Thursday, July 12, 2018
BENTONVILLE -- Eyes in the courtroom turned to her as she entered the room and, with a little help, walked on her prosthetic legs to the witness stand. Bandages covered the ends of her amputated arms.
The woman smiled before Carrie Dobbs, deputy prosecutor, started asking her questions. She answered in a loud and clear voice. There were even moments of laughter from her.
Charles Alan Rickman, 31, could receive four sentences ranging from 10 to 40 years or life in prison if he’s convicted of aggravated residential burglary, kidnapping and two counts of rape. He will be sentenced to five to 20 years if convicted of battery.
Source: Staff report
She was the last witness called Wednesday afternoon by prosecutors in the jury trial of Charles Allen Rickman, 31, of Gentry. Rickman sat across the room at a table with his attorneys and showed no reaction to the woman's entrance or her testimony.
Rickman is charged with aggravated residential burglary, kidnapping, two counts of rape and battery. He's accused of beating and raping the woman, when she was 69 years old, so severely portions of her legs and arms had to be amputated.
Rickman took the stand Wednesday after the woman told jurors what she remembered about the early morning hours of Oct. 3. She testified she was awakened at 1:30 a.m. by a knock on her door by a man who claimed he had car trouble and needed to use her cell phone.
She lived in the area for more than 20 years and only opened the door because she thought someone needed her help. She said she gave the man her phone and he forced his way into her home.
"He grabbed me from behind," she said. "He was really strong."
The man covered her eyes before he removed her clothes and took her to the bedroom, she testified. He tied up her hands and feet and raped her. The woman said she could feel the man hitting her in the back with what she believes was a cord.
The man threatened to kill her twice during the five hours he was with her, she testified.
"I was scared if I fully did not cooperate that he would kill me," the woman said.
Dr. Donna Johnson, a general surgeon at Mercy Hospital in Rogers, testified earlier Wednesday the woman's injuries could have led to life-threatening infections so it was necessary to remove her hands and feet. Amputations were done in two surgeries, Johnson said.
Johnson said the woman had 15 to 25 surgical procedures and she was discharged Dec. 30 to a rehabilitation facility.
The woman described herself as an active person before her attack, using a push mower to take care of her lawn, volunteering and working five days a week at Care and Share Inc. in Gravette.
She said she loved her missionary work and had traveled to at least 10 countries to help others.
The woman said she couldn't recognize her attacker. She met Rickman when she hired Eric Burchette to paint her house. Burchette hired Rickman to help him with the job and he introduced them.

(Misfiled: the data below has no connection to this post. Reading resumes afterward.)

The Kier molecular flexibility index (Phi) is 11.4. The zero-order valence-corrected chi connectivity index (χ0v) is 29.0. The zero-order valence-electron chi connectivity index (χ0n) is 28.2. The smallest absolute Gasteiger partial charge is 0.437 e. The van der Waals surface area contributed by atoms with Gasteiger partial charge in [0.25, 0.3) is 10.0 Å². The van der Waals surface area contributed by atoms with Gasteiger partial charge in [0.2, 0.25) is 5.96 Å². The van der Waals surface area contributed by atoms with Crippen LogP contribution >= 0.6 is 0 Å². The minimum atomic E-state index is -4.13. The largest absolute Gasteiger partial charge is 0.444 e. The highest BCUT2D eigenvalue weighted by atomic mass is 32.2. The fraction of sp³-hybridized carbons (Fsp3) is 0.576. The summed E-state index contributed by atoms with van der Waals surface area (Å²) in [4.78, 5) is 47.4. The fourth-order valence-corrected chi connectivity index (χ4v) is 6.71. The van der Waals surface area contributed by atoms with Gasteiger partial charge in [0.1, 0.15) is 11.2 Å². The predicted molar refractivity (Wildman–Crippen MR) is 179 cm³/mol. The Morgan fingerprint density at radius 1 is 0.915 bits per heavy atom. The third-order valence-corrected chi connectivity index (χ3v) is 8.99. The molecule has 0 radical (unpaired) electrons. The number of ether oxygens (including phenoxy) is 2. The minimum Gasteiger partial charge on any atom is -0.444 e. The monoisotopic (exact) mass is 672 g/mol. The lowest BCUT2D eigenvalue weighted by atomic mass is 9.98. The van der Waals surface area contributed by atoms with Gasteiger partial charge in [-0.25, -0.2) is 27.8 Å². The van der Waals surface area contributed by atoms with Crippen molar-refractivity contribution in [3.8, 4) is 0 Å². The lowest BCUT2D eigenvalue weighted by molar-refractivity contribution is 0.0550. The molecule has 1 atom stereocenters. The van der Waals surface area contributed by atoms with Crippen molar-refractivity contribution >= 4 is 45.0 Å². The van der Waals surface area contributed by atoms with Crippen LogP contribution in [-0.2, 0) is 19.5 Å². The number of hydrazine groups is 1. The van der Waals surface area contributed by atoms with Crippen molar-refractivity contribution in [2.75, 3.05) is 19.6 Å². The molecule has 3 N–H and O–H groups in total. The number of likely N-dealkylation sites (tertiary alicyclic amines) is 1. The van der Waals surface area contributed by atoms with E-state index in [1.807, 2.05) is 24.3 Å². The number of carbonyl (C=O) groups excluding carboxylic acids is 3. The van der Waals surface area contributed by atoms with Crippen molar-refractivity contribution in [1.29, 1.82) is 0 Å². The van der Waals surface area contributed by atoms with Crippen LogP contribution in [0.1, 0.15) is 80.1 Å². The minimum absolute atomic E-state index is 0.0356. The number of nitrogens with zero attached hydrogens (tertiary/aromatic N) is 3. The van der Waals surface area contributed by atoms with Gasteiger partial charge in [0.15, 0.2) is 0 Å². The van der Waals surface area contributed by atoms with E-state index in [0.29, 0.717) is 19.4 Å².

The jury watched a recording where Rickman confessed to detectives he raped her.
"Are you a monster?" Susanne Matthews, a detective with the Benton County Sheriff's Office, asked Rickman at the beginning of the interview.
Rickman admitted to using methamphetamine and drinking alcohol Oct. 2, but he only remembered "bits and pieces" about beating and raping the woman.
Rickman loudly cried throughout the interview and admitted going to the woman's house Oct. 3 and claiming to have car trouble. Rickman said he forced his way into her home, blindfolded her, took her to her bedroom and raped her.
He told detectives he didn't plan on killing the woman and didn't give any explanation for the attack.
After the prosecution rested their case, Rickman took the stand. He was the only witness to testify in his defense.
He said the day before the attack he started drinking malt liquor beer after he finished working and bought a little more than a quarter of a gram of methamphetamine.
Once home he said he smoked and snorted the meth. He said he typically didn't use that amount of the drug. Rickman denied he was a meth addict.
He said he couldn't remember the 22-mile drive to the woman's house, but he kind of remembers being at the woman's door.
"I don't remember pushing the door open," Rickman said.
Rickman said he remembers wrapping a cloth around the woman's eyes.
"What happened next?" Lee Warden, one of Rickman's attorneys, asked him.
Rickman paused a few moments and said the woman was naked, but he didn't remember taking the woman's clothes off. He remembered walking the woman upstairs to her bedroom. He said he put the woman on the bed and had sex with her.
He said he remembers "spanking" the woman with a belt and abusing the woman with an object.
"I don't remember much after that," he said. "I remember like coming out of daze."
He said he remembered laying on the bed with the woman and being disgusted with himself. He said he felt guilty and he decided to wash her bed sheets.
Rickman said he still was drunk from the beer and under the influence of methamphetamine.
"I was really messed up under both of them," he said.
Rickman at one point referred to the crime as an accident. "I was so out of it on drugs that I was not in the right frame of mind," he said in an attempt to explain his reasoning.
Both sides rested their cases Wednesday.
The trial continues this morning. Circuit Judge Brad Karren will read instructions to the jury. The attorneys will give closing statements and the jury will begin deliberation.
NW News on 07/12/2018
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